Sunday, November 10, 2013

Game Warden Files--Another Favorite Trapper

Trappers are interesting folks. There were the colorful yet pleasant types like Huck and Tony the Trapper, there were the odd balls like my long-running problem Fred, and there were a lot more who were just regular folks who liked to run a trap line. You might never know that they were trappers. One such fellow we'll call Curly was a favorite.  He was a hard working guy who trapped hard and made pretty good money at it.  He was always a really upright and ethical sportsman--almost always anyway.

A local farmer called me one morning very upset.  He'd heard his beagle out in a field and howling. The dog kept up the racket and finally the farmer went out to check on it.  He found his pet in a snare, which is illegal in NY. The farmer released his dog and started looking for more traps, finding about a dozen of them and then he looked around and found the one track that looked like human track. It led through the woods and right to Curly's backyard.

By the time I'd interviewed my complainant, checked out the scene and gotten to Curly's house, he was long gone and at work for the day. His wife didn't think anything of me showing up looking for him and said she'd have him call me that evening.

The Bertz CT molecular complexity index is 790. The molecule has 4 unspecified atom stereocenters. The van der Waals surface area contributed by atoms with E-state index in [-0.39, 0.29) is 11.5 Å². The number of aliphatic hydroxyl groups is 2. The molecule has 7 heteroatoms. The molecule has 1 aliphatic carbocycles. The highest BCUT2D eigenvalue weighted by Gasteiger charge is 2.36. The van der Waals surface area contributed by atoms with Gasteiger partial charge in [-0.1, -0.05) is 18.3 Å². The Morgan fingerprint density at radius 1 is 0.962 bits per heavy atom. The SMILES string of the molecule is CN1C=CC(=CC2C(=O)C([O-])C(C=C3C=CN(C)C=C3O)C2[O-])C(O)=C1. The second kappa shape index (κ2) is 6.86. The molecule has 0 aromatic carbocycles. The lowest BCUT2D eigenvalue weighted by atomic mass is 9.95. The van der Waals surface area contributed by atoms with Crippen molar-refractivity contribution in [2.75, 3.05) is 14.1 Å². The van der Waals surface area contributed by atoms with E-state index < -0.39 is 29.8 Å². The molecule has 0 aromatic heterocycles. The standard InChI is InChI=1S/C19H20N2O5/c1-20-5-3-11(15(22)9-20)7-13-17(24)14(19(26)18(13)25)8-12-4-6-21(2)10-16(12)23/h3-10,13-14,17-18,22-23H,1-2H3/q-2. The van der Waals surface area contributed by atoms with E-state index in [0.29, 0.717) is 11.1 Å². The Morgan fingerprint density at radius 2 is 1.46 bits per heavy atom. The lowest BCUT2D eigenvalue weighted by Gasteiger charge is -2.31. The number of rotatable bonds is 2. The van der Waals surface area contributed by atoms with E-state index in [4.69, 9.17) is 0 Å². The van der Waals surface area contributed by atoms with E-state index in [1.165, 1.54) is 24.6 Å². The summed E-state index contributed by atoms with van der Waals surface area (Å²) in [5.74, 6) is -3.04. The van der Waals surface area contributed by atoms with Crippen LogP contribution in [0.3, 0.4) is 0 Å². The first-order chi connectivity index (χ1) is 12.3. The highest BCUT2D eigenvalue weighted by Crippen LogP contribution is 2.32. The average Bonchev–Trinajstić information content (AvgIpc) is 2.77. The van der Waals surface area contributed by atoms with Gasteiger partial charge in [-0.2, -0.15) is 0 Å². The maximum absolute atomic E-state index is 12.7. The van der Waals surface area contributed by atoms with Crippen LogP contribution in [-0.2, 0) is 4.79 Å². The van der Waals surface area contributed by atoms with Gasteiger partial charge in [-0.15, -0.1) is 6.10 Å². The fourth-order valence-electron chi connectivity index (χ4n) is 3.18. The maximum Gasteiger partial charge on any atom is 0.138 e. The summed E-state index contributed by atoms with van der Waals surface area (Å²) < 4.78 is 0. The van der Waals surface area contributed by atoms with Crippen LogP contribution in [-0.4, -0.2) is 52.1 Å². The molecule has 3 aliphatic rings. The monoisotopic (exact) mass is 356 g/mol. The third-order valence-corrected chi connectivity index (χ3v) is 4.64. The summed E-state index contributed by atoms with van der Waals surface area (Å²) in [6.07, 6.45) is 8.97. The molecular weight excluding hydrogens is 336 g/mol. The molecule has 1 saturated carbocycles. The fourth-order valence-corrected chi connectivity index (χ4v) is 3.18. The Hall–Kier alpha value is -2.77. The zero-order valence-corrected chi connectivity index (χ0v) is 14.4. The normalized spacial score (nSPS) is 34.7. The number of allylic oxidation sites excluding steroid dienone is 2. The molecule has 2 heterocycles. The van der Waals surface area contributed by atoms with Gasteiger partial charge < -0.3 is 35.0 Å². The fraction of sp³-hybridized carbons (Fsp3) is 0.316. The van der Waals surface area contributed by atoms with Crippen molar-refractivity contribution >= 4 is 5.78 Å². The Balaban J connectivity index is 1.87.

That night when he called it was clear that he'd already checked the snares, found them gone and knew why I'd stopped by the house. There was no beating around the bush. "What do you know about some snares?" There was a long pause, a deep sigh and then the admission "They're mine; I suppose you've got to give me a ticket, huh?" When I told him that since he'd caught he neighbor's dog there was no way he was not getting a ticket. He acknowledge that he understood and then asked if he could just come to the house and get some fur sealed along with getting the ticket. I agreed, put on a cup of tea and when he arrived we took care of the business and drank our tea. He then explained that he'd been trying to catch a pack of coyotes in that area and had been unable to get them into his traps. After trying all his tricks, he'd resorted to snares. He'd taken the time to fabricate what are called soft-catch snares, designed with a toggle to release the tension so that they would not strangle the animal as a regular snare would do, only restrain them. Good thing for him that they were the soft catch or he'd have killed his neighbor's dog.

Curly took care of his ticket and we never had any other incidents of that type. One winter day he called and asked me for some of the cardboard furbearer tags which had to be filled out and kept with the fur until it was sealed. He caught me just as I was about to leave for the day so I left some where he could find them and went on about my business. By the time he got to the house to pick up the tags, we'd had several inches of snow. Since he was there, he plowed the driveway for me while he was there.

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